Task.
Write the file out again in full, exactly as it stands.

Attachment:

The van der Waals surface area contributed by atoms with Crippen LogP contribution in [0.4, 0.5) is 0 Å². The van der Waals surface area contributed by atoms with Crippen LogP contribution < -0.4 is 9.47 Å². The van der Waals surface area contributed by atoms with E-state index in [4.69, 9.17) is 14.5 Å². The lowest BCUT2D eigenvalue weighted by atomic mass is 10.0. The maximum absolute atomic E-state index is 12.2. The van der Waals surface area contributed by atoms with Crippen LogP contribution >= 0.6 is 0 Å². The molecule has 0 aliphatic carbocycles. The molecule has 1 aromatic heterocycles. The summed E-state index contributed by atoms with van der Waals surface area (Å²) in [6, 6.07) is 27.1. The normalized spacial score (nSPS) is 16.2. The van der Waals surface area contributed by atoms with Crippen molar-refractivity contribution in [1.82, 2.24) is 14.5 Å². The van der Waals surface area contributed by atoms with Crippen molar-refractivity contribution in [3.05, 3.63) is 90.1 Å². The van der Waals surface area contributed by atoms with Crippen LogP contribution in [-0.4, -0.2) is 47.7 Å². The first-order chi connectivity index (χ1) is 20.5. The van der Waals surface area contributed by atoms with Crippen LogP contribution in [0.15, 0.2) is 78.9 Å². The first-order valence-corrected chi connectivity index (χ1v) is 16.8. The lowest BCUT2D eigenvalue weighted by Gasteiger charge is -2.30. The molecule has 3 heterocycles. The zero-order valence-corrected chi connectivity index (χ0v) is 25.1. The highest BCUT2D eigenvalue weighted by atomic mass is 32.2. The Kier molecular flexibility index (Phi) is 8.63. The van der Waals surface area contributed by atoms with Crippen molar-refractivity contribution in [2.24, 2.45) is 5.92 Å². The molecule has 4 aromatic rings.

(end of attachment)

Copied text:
The van der Waals surface area contributed by atoms with Crippen LogP contribution in [0.4, 0.5) is 0 Å². The van der Waals surface area contributed by atoms with Crippen LogP contribution < -0.4 is 9.47 Å². The van der Waals surface area contributed by atoms with E-state index in [4.69, 9.17) is 14.5 Å². The lowest BCUT2D eigenvalue weighted by atomic mass is 10.0. The maximum absolute atomic E-state index is 12.2. The van der Waals surface area contributed by atoms with Crippen LogP contribution >= 0.6 is 0 Å². The molecule has 0 aliphatic carbocycles. The molecule has 1 aromatic heterocycles. The summed E-state index contributed by atoms with van der Waals surface area (Å²) in [6, 6.07) is 27.1. The normalized spacial score (nSPS) is 16.2. The van der Waals surface area contributed by atoms with Crippen molar-refractivity contribution in [1.82, 2.24) is 14.5 Å². The van der Waals surface area contributed by atoms with Crippen molar-refractivity contribution in [3.05, 3.63) is 90.1 Å². The van der Waals surface area contributed by atoms with Crippen LogP contribution in [-0.4, -0.2) is 47.7 Å². The first-order chi connectivity index (χ1) is 20.5. The van der Waals surface area contributed by atoms with Crippen LogP contribution in [0.15, 0.2) is 78.9 Å². The first-order valence-corrected chi connectivity index (χ1v) is 16.8. The lowest BCUT2D eigenvalue weighted by Gasteiger charge is -2.30. The molecule has 3 heterocycles. The zero-order valence-corrected chi connectivity index (χ0v) is 25.1. The highest BCUT2D eigenvalue weighted by atomic mass is 32.2. The Kier molecular flexibility index (Phi) is 8.63. The van der Waals surface area contributed by atoms with Crippen molar-refractivity contribution in [2.24, 2.45) is 5.92 Å². The molecule has 4 aromatic rings.